Politics & Policy

Poll: Voters Call Hillary ‘Liar,’ ‘Dishonest,’ ‘Untrustworthy’

(Scott Olson/Getty)

Voters have a dimmer view of Hillary Clinton’s integrity than ever before, according to a new survey that shows “‘liar’ is the first word that comes to mind” when people hear her name.

The new national poll, conducted by Quinnipiac, asked voters to name the words that came to mind when the Democratic presidential frontrunner was mentioned. After “liar,” the word most commonly associated with Clinton was “dishonest.” The third-ranked word was “untrustworthy.” 61 percent of respondents said Clinton was not “honest and trustworthy,” her “lowest score ever” by that metric, according to the pollster.

The survey comes as Clinton’s various explanations for her exclusive use of a private, unsecured e-mail account and server to conduct government business while serving as secretary of state have fallen apart.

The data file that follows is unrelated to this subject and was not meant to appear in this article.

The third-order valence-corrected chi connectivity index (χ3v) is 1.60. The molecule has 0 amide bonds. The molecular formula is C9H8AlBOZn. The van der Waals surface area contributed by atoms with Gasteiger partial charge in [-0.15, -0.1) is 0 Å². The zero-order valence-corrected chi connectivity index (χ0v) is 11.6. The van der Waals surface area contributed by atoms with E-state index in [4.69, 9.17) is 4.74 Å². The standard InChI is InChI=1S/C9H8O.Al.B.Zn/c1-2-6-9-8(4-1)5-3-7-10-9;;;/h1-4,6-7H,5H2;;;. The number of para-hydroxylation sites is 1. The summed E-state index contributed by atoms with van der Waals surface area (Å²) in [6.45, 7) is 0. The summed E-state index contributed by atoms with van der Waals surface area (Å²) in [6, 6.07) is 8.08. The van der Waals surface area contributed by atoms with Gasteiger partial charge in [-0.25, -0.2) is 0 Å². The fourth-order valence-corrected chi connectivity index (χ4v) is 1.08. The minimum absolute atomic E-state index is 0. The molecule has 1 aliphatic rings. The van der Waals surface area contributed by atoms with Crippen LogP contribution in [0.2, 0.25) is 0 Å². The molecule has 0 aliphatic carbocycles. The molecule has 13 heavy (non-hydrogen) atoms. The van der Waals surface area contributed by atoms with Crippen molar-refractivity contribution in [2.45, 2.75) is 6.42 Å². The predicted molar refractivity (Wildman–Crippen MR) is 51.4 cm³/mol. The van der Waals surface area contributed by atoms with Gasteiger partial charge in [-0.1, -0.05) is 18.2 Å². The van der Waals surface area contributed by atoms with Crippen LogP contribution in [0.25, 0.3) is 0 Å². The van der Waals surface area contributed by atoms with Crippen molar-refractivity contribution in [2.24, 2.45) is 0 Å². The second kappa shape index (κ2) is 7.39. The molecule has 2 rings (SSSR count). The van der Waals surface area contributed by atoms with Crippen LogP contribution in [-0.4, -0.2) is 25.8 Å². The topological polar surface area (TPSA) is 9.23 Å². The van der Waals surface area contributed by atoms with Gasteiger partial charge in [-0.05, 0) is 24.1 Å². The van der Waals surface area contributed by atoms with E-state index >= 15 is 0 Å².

“I know people have raised questions about my e-mail use as secretary of state, and I understand why,” she said Wednesday. “I take responsibility for that decision, and I want to be as transparent as possible, which is why I turned over 55,000 pages, why I’ve turned over my server, why I’ve agreed to — in fact, been asking to — and have finally gotten a date to testify before a congressional committee in October.”

#related#Clinton will testify before the Benghazi Committee on October 22. Two of her senior aides will appear for sworn depositions next week, but Chairman Trey Gowdy (R., S.C.) has been frustrated in his efforts to obtain their e-mails ahead of the hearing. “What can I do to make the Department of State produce Jake Sullivan’s e-mails to me? I’ve asked. I’ve sent a subpoena. I don’t know what else I can do. I can’t send the FBI to get him,” Gowdy said on Tuesday. “I have a freshman in college who could go pull up all of her e-mails and have them printed off by this afternoon. I don’t know what takes so long, but it’s been months and months and months. And we still don’t have all the documents we’ve asked for.”

— Joel Gehrke is a political reporter for National Review.

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